# Choosing a 5 member team out of 12 girls and 10 boys

We must choose a 5-member team from 12 girls and 10 boys. How many ways are there to make the choice so that there are no more than 3 boys on the team?

The correct answer is $\binom{22}{5} - \binom{12}{1} \binom{10}{4} - \binom{10}{5}$.

I understand the $\binom{22}{5}$ part, but where I am confused at is the other two parts. I do not know how to get those parts. Can anyone help me understand how to get to the solution?

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From the total number of ways to form a $5$ member team we subtract the numbers corresponding to the cases when exactly $4$ boys or exactly $5$ boys are chosen to form teams that have no more than $3$ boys. The first case happens when we choose $4$ boys and $1$ girl and the second happens when we choose $5$ boys and $0$ girls. This gives us $\binom{12+10}{5}-\binom{12}{1}\binom{10}{4}-\binom{12}{0}\binom{10}{5}$.

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Thank you. I didn't think it would be that simple. – Wooooop Dec 9 '12 at 7:53

That solution proceeds by starting with $\binom{22}5$, the total number of possible $5$-person teams, and subtracting the $\binom{12}1\binom{10}4$ teams that have one girl and four boys and the $\binom{10}5$ teams that have five boys.

The problem could also be solved by noting that there are $\binom{12}2\binom{10}3$ teams with two girls and three boys, $\binom{12}3\binom{10}2$ teams with three girls and two boys, $\binom{12}4\binom{10}1$ teams with four girls and one boy, and $\binom{12}5$ teams with five girls, and calculating the sum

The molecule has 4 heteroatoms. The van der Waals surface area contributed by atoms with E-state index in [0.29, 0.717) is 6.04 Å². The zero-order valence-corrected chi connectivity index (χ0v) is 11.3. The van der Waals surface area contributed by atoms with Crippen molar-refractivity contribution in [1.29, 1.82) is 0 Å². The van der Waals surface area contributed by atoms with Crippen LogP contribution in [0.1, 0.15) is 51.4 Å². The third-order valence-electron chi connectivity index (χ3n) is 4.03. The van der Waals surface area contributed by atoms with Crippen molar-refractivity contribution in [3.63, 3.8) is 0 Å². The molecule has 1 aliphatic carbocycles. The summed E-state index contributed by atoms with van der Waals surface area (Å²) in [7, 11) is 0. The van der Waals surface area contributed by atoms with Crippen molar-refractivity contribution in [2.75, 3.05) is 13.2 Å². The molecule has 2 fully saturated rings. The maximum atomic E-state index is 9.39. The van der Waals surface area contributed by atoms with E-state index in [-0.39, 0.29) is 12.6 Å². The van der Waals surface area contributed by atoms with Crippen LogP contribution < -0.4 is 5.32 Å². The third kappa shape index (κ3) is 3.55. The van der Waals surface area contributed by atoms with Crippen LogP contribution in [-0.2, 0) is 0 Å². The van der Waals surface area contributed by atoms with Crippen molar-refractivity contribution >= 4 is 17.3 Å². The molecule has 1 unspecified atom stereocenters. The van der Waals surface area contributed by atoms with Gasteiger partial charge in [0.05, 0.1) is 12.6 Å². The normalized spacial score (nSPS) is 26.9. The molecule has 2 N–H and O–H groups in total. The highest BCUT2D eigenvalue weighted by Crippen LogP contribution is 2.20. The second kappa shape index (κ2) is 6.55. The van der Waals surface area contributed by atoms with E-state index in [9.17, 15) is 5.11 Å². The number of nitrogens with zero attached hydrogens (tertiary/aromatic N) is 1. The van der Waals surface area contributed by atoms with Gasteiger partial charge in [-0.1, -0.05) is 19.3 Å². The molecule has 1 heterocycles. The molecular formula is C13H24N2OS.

$$\binom{12}2\binom{10}3+\binom{12}3\binom{10}2+\binom{12}4\binom{10}1+\binom{12}5\;,$$

but it’s pretty clearly more efficient to calculate

$$\binom{22}5-\binom{12}1\binom{10}4-\binom{10}5\;.$$

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I haven't thought about doing it that way! Brian, you have been helping me a lot, and I really appreciate that someone with your knowledge is on here helping others out. Thank you. – Wooooop Dec 9 '12 at 7:57
@kevlar: I enjoy it, and you’re very welcome. Quite a few problems of this general type can be attacked either by subtracting bad cases or adding good ones; it’s worth thinking of both possibilities and then deciding which one will involve less calculation. – Brian M. Scott Dec 9 '12 at 8:00